Article Text

Download PDFPDF
Better to die than to leave a friend behind: industry strategy to reach the young
  1. Susy K Sebayang1,
  2. Rizanna Rosemary2,
  3. Dono Widiatmoko3,
  4. Kartono Mohamad4,
  5. Laksono Trisnantoro5
  1. 1SUMMIT Institute of Development, Gedung Pusat Penelitian Bahasa dan Kebudayaan, University of Mataram, Mataram, Nusa Tenggara Barat, Indonesia
  2. 2Department of Communication, Faculty of Social and Political Sciences, University of Syiah Kuala, Banda Aceh, Indonesia
  3. 3School of Health Sciences, University of Salford, UK
  4. 4Indonesian Doctor Association, Jakarta, Indonesia
  5. 5Center for Health Service Management, Faculty of Medicine, Gadjah Mada University, Yogyakarta, Indonesia
  1. Correspondence to Susy Katikana Sebayang, SUMMIT Institute of Development, Gedung Pusat Penelitian Bahasa dan Kebudayaan, University of Mataram, Jalan Pendidikan No 37, Mataram, NTB, Indonesia; sksebayang{at}

Statistics from

Request Permissions

If you wish to reuse any or all of this article please use the link below which will take you to the Copyright Clearance Center’s RightsLink service. You will be able to get a quick price and instant permission to reuse the content in many different ways.

Tobacco control policy in Indonesia is, by international standards, very rudimentary. Weak regulation has made Indonesia a ‘place of freedom’ for tobacco companies. Tobacco advertising and promotion is rampant and has been described as being ‘above the law’ and the ‘most aggressive and innovative in the world’.1 2 Tobacco advertisements are highly visible in all media (electronic, print and public billboards and displays),3 4 and have contributed to the increased prevalence of smoking among young Indonesians. From 2006 to 2009 the prevalence among boys aged 13 to 15 nearly doubled from 24.5% to 41%, and nearly tripled from 2.3% to 6.2% among girls of the same age group.5 6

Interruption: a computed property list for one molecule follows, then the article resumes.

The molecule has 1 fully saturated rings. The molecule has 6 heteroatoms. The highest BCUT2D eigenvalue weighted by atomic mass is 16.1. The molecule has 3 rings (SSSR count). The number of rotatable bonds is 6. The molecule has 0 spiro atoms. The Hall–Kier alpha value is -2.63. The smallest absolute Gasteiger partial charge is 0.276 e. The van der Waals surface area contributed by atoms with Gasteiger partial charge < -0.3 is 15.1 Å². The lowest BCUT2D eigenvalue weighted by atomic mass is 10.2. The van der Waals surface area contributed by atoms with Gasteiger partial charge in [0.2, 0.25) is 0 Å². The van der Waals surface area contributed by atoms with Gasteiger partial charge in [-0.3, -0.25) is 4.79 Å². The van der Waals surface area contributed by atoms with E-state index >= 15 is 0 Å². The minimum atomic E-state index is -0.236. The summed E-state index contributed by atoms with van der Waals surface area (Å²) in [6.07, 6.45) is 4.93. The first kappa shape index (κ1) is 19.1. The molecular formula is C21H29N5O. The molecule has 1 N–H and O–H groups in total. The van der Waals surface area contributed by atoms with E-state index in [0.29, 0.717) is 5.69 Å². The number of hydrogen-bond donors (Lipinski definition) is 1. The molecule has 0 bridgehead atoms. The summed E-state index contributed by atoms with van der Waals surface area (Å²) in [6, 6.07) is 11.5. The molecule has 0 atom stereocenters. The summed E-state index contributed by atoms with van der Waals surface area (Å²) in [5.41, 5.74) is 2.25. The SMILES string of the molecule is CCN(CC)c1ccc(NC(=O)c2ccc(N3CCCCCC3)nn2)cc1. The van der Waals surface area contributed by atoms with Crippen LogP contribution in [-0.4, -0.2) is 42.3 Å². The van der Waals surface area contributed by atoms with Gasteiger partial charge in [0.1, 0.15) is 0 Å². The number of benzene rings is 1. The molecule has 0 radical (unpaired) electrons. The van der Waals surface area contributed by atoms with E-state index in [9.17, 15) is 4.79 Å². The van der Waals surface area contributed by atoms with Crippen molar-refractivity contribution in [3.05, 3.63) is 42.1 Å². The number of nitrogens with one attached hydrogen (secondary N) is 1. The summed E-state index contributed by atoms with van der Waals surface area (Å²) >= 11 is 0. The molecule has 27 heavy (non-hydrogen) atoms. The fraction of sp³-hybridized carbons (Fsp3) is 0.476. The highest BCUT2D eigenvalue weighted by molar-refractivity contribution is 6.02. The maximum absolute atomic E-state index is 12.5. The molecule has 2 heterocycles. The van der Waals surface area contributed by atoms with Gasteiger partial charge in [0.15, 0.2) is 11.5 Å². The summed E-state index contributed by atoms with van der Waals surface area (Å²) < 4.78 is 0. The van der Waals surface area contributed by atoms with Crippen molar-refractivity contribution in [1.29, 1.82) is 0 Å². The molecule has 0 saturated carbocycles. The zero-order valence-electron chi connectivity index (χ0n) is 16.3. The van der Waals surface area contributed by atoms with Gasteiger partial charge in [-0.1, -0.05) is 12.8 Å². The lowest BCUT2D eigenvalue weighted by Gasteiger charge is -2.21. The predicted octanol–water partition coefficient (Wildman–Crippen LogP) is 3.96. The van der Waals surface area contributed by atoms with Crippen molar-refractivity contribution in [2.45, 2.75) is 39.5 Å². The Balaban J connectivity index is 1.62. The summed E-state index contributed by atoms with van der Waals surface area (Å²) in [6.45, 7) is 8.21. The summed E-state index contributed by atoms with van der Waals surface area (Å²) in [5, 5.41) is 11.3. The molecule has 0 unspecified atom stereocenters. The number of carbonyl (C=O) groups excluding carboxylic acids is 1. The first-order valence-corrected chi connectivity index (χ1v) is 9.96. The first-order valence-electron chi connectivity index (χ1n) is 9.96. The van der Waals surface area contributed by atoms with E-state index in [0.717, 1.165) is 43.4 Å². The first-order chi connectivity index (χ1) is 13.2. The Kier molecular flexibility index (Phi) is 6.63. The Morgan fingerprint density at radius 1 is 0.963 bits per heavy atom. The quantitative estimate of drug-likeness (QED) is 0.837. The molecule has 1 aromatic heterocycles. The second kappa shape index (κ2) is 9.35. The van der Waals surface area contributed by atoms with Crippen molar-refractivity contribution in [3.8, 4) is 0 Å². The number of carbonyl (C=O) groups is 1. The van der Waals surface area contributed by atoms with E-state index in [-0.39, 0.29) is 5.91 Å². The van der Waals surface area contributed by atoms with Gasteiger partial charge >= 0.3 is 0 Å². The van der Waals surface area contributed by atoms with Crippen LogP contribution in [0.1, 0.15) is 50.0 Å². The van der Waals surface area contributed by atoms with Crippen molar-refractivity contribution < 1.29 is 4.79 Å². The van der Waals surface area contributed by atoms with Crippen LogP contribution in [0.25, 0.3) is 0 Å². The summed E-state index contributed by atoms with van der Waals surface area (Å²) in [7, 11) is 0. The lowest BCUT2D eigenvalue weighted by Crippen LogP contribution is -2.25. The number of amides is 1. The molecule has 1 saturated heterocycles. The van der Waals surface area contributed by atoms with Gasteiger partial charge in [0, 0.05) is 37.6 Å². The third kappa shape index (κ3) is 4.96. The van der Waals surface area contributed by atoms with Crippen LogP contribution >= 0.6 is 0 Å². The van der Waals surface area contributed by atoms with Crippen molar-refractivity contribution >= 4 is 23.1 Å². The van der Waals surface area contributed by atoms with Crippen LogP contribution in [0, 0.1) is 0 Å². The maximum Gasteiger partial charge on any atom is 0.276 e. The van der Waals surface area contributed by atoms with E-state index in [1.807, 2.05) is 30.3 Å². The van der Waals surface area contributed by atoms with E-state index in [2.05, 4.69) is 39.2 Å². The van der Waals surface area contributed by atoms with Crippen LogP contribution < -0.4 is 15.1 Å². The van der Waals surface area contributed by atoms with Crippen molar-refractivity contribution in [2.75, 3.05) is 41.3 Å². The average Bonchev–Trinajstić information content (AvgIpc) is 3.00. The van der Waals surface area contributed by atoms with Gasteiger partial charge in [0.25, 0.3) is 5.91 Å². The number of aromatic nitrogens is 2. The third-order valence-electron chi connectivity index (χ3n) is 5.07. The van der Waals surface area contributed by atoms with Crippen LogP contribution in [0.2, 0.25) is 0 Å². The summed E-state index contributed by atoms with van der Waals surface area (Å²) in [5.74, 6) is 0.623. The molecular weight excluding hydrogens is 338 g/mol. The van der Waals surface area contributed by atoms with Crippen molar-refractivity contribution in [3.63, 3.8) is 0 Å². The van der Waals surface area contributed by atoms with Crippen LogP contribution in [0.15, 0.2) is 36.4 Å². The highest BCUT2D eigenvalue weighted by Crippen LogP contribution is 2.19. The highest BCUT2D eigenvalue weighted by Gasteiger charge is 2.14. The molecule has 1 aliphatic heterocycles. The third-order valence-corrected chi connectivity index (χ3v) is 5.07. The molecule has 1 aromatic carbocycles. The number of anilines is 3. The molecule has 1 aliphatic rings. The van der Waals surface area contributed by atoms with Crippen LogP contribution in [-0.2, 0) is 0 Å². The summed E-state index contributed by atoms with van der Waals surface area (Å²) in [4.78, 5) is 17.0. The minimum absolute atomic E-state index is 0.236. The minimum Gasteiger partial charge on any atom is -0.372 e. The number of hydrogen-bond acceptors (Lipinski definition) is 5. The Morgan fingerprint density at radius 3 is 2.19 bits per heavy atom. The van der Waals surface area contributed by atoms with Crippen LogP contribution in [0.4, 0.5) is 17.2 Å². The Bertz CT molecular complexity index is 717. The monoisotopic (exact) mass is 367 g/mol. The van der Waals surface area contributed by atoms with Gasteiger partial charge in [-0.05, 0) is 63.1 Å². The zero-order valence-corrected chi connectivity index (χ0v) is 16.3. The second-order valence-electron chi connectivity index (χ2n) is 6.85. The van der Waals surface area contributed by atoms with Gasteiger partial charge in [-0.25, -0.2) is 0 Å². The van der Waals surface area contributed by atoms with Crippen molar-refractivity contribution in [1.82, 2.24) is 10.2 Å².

PT HM Sampoerna Tbk, one of the largest Indonesian tobacco companies, now owned by Philip Morris International, is known for its longstanding creativity in advertising, promotion and marketing. In the early 1930s, the founder of the company changed his family and his company name to Sampoerna, which means ‘perfect’ or ‘perfection’ in Indonesian. This name is also used in branding some of the company's non-tobacco products. In 2005, Hendra Lesmono, the creative director for the company proclaimed that Sampoerna's success was due to the production of unusual tobacco advertisements, such as ‘satirical ads that poke fun at aspects of Indonesian society’.7 8 In pursuit of its mission that Sampoerna products be perceived as the best smoking experience for …

View Full Text


  • Competing interests None.

  • Provenance and peer review Not commissioned; externally peer reviewed.

Linked Articles